Regular strength training improves the overall health of your bones by triggering the following 2 key benefits:

Increase in Bone Strength

Just as muscles get stronger and bigger when exercised regularly due to the stress placed on them, bones also grow stronger when you regularly place demands on them. Basically, stress forms in bones during physical activity thus forcing the bones to toughen up so as to be in a better position to handle the stress being dealt to them.

This strengthening of the bones happens through a simple process where physical activity provides the mechanical stimuli or “loading” important for improving bone strength and health. While any form of physical activity can trigger this process, research suggests that strength training has a greater site specific effect than aerobic exercise. So, the greater the impacts of your strength training sessions, the stronger your bones become.

Buildup of Bone Density

The general makeup of bones causes them to adapt in response to the stresses placed upon it. So, if you’re highly inactive, you bones weaken over time and become more susceptible to thinning and fracturing. Alternatively, if you put your bones under moderate pressure by engaging in strength training routines, the bones respond by building more density.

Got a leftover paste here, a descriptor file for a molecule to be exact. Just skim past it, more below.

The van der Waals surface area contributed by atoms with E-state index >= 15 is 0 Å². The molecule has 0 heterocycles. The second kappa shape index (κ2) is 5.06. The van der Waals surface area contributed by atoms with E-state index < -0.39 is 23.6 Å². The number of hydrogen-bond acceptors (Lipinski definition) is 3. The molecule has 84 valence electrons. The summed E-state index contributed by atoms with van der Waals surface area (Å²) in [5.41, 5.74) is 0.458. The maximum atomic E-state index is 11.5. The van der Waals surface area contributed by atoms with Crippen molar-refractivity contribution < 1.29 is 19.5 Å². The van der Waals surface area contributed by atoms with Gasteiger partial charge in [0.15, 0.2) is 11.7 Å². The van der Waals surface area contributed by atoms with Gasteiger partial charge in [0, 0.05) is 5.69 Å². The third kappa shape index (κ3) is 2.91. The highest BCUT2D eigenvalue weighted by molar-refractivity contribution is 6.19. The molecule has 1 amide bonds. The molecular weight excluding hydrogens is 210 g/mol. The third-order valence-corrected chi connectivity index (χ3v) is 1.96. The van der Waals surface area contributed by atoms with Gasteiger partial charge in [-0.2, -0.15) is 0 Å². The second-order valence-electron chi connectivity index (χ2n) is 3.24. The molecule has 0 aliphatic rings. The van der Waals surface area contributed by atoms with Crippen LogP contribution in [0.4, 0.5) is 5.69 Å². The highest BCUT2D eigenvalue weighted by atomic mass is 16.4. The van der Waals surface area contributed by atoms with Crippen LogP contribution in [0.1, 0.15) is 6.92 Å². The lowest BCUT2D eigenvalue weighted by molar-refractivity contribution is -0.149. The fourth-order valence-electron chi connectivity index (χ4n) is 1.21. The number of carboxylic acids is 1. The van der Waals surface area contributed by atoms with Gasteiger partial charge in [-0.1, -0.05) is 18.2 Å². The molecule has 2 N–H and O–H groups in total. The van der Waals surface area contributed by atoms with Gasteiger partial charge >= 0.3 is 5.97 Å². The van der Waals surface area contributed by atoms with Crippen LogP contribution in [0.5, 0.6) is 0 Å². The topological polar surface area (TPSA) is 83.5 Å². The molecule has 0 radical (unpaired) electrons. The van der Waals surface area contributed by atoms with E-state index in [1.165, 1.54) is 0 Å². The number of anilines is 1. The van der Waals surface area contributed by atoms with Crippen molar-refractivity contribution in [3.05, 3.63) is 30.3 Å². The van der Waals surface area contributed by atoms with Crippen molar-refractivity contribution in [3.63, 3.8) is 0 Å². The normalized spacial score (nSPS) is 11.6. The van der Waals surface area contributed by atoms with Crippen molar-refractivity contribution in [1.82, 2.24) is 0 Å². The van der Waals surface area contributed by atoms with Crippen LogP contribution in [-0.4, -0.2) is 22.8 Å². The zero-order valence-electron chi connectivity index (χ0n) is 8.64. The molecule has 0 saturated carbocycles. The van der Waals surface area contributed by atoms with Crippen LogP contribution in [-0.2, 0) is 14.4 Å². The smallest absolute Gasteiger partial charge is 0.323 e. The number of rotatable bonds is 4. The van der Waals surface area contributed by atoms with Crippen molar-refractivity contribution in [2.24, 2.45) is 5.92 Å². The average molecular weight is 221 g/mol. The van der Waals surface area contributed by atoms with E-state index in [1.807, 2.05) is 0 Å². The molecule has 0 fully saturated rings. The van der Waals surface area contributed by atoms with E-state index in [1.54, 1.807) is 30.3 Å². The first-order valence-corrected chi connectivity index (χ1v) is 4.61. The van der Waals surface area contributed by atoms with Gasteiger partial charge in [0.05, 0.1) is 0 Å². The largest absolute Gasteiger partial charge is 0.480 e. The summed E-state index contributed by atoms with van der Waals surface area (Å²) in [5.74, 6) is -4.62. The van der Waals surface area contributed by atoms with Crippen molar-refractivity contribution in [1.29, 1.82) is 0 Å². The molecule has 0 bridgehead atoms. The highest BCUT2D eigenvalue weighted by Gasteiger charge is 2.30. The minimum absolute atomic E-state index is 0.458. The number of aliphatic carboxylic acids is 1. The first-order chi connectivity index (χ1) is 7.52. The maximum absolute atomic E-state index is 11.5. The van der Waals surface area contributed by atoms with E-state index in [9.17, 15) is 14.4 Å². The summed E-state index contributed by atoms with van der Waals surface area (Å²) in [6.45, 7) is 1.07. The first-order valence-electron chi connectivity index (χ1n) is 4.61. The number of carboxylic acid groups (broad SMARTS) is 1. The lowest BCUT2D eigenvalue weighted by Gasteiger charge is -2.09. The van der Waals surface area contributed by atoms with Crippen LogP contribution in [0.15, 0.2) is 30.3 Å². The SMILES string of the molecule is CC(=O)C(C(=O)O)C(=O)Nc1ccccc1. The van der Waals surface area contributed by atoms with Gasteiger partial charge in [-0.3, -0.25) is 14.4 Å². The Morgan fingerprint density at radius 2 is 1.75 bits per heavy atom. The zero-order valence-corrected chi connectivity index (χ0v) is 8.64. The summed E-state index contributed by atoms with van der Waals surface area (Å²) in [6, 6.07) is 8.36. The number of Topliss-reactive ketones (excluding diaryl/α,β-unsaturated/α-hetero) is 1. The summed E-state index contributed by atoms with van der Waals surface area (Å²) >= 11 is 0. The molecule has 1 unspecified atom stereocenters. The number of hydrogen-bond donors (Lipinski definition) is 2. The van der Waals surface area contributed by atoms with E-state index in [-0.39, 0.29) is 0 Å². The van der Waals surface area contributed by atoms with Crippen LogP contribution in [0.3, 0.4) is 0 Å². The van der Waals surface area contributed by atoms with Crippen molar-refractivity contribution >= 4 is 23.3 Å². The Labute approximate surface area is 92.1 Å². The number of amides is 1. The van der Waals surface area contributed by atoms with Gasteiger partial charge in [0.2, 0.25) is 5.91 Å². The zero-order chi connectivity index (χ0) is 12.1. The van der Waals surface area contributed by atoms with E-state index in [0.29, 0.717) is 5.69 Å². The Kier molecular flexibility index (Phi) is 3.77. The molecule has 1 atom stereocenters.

The stress place on the bones nudges bone-forming cells into action thus resulting in the increased bone density. Hip, wrist, and spine bones enjoy the most increase in bone density since most strength training routines target these bones. This increase in bone density in turn helps protect against risk of osteoporosis.

If you’re a young woman, strength training’s bone strengthening benefit is one you should not pass on. This is because you’ll eventually become a post-menopausal woman where you’ll start to gradually lose bone density. With years of strength training behind you, your bone density will be so high that the overall loss of bone density you experience with time will deliver minimal negative consequences. Post-menopausal women can also benefit from strength training since it increases bone density.

Follow this writer on Instagram

Related Posts


Get My KETO Cookbook for free containing 60+ recipes for delicious fat-burning meals!

[Revised and Updated for June 2020]
You can download this publication now and use it immediately to prepare your next meal :D